Squires, M. E., & Countermine, B. (2018). College students with disabilities explain challenges encountered in professional preparation programs . Exceptionality Education International , 28 (1). https://doi.org/10.5206/eei.v28i1.7757
Accommodations were not specified; perceptions about academic challenges and accommodations at the postsecondary level were investigated. [A related study (Squires, Burnell, McCarty, & Schnackenberg, 2018) was a different analysis of data from this study's participants.]
Data drawn from a larger project came from 45 postsecondary students who self-disclosed having disabilities on a survey; 37 respondents completed a specific survey item pertaining to challenges they encountered, and 21 of them elaborated on their responses with additional written comments. Twelve (12) survey respondents also participated in semi-structured interviews. The respondents were undergraduate (about 67%) and graduate-level (about 33%) students enrolled in eight different professional preparation degree programs at one public university in the state of New York (U.S.).Demographic descriptions of the larger project involving 541 students in postsecondary education, and the subset (n=45) of those students who had reported disabilities, were reported. The sample of 21 survey respondents was reported to have other health impairments (62%), emotional-behavioral disabilities (24%), specific learning disabilities (19%), speech-language impairments (10%), autism (5%), and no response (5%); 29% reported having more than one disability. The 21 survey respondents had various majors such as teacher education (48%), nursing (24%), social work (14%), and a few others.
The survey had been developed in the larger project from two rounds of piloting, incorporating feedback from students through written and focus group processes. For the current study, two qualitative data sources were analyzed: (a) 21 written elaborations in response to a specific survey item pertained to challenges they encountered in their postsecondary education experiences, and (b) interview data probing the survey responses further from 12 of the survey respondents. Survey items inquired about internal factors: "such as self-advocacy, relationships with peers, and relationships with faculty" (p. 31), and external factors: "consisting of perception of others, course format, content, assignments, fieldwork, and certification or licensure requirements" (p. 31). Thematic analyses of the written elaborations were completed, and examples and explanations were drawn from the interview data.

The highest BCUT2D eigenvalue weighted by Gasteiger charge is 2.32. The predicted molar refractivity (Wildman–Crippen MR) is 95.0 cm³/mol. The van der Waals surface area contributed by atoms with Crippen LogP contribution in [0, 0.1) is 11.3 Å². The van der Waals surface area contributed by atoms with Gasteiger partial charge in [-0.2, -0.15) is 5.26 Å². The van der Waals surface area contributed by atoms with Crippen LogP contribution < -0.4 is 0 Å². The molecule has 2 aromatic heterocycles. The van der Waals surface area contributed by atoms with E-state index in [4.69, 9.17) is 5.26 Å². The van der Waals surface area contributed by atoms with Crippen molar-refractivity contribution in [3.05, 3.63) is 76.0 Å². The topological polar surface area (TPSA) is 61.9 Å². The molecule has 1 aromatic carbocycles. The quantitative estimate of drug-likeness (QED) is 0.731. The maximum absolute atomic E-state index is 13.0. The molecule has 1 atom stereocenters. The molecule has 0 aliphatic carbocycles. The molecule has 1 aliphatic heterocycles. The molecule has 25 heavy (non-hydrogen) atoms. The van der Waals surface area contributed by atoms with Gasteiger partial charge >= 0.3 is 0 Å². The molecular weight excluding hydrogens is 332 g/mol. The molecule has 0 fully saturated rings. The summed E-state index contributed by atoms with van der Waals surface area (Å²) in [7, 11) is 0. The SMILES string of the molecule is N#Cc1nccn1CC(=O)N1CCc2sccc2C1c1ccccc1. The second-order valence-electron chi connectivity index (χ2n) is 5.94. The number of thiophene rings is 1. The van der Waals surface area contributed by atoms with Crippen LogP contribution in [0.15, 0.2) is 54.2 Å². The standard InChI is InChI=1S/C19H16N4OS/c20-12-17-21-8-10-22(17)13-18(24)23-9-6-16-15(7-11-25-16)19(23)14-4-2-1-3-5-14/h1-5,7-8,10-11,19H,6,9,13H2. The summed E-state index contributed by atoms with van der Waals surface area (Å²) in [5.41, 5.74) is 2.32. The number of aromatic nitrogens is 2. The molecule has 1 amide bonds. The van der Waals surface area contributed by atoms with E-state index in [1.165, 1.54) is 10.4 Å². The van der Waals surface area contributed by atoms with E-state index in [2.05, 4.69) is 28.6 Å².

Three themes that indicated internal barriers from the written responses to the survey item were: "self-identified lack of skills, presenting a barrier; (b) emotions associated with challenges; and (c) lack of understanding" (p. 32). (a) Students reported that they had difficulties organizing their work and managing their time, in general terms related to completing assignments with deadlines as well as during timed exams. (b) They also found that the challenges elicited difficult emotions surrounding self-advocacy efforts—including worries and fears about possible limits to their success due to disabilities as well as insecurities in relationships with peers and faculty members—all resulting in hesitating to seek academic accommodations. (c) They expressed the stress associated with sensing that faculty members did not seem to understand the students' disabilities, including apparent skepticism that students had disabilities affecting their academic performance; when faculty members recognized the validity of disabilities, they did not necessarily provide accommodations. Students themselves indicated not understanding the postsecondary context including the variation in faculty knowledge of accommodations, as well as unclear expectations of them in a range of course formats especially communication in online only courses. Students reported through surveys and interviews that external factors that presented barriers to success included perceived ineffectual responses from the disability services office when students sought accommodations, including slow speed and limited resources; some described apparent misunderstandings about needs and student preferences and needs for some disabilities such as physical dexterity limitations requiring scanned textbooks. Similar external factors pertained to inconsistency in faculty members' preparation to address a broad range of disabilities such as dysgraphia. These internal and external barriers "converged to create an ineffective learning environment" (p. 38). The authors recommended institutional changes through predictive learning analytics, universal design for learning strategies, and mentoring for students preparing to exit postsecondary education into their professions.